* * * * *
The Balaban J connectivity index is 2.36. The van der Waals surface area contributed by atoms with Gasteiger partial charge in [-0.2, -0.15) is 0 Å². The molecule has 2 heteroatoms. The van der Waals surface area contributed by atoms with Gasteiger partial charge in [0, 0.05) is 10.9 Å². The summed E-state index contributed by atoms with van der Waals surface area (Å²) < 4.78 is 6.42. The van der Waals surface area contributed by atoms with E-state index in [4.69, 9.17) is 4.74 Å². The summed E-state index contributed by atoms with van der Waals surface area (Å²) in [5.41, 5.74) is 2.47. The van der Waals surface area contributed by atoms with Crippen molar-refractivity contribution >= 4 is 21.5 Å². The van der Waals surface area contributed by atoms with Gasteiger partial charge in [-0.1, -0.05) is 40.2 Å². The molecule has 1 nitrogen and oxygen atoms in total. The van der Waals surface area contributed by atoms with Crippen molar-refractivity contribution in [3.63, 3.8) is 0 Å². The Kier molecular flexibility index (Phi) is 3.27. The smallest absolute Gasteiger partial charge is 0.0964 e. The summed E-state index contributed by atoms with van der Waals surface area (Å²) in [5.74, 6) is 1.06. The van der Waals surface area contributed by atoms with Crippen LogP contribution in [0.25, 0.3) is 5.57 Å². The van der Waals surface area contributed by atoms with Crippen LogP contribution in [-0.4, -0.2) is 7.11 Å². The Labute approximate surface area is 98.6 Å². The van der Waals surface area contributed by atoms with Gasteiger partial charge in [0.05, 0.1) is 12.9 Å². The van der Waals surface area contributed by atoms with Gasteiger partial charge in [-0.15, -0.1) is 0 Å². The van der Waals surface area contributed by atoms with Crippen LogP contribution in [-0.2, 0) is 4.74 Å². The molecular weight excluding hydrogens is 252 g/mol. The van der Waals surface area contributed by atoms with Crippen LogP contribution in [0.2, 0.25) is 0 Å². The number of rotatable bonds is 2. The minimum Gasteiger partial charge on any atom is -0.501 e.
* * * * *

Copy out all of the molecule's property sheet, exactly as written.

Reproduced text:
The Balaban J connectivity index is 2.36. The van der Waals surface area contributed by atoms with Gasteiger partial charge in [-0.2, -0.15) is 0 Å². The molecule has 2 heteroatoms. The van der Waals surface area contributed by atoms with Gasteiger partial charge in [0, 0.05) is 10.9 Å². The summed E-state index contributed by atoms with van der Waals surface area (Å²) < 4.78 is 6.42. The van der Waals surface area contributed by atoms with E-state index in [4.69, 9.17) is 4.74 Å². The summed E-state index contributed by atoms with van der Waals surface area (Å²) in [5.41, 5.74) is 2.47. The van der Waals surface area contributed by atoms with Crippen molar-refractivity contribution >= 4 is 21.5 Å². The van der Waals surface area contributed by atoms with Gasteiger partial charge in [-0.1, -0.05) is 40.2 Å². The molecule has 1 nitrogen and oxygen atoms in total. The van der Waals surface area contributed by atoms with Crippen molar-refractivity contribution in [3.63, 3.8) is 0 Å². The Kier molecular flexibility index (Phi) is 3.27. The smallest absolute Gasteiger partial charge is 0.0964 e. The summed E-state index contributed by atoms with van der Waals surface area (Å²) in [5.74, 6) is 1.06. The van der Waals surface area contributed by atoms with Crippen LogP contribution in [0.25, 0.3) is 5.57 Å². The van der Waals surface area contributed by atoms with Crippen LogP contribution in [-0.4, -0.2) is 7.11 Å². The Labute approximate surface area is 98.6 Å². The van der Waals surface area contributed by atoms with Gasteiger partial charge in [0.05, 0.1) is 12.9 Å². The van der Waals surface area contributed by atoms with Gasteiger partial charge in [-0.15, -0.1) is 0 Å². The van der Waals surface area contributed by atoms with Crippen LogP contribution in [-0.2, 0) is 4.74 Å². The molecular weight excluding hydrogens is 252 g/mol. The van der Waals surface area contributed by atoms with Crippen LogP contribution in [0.2, 0.25) is 0 Å². The number of rotatable bonds is 2. The minimum Gasteiger partial charge on any atom is -0.501 e.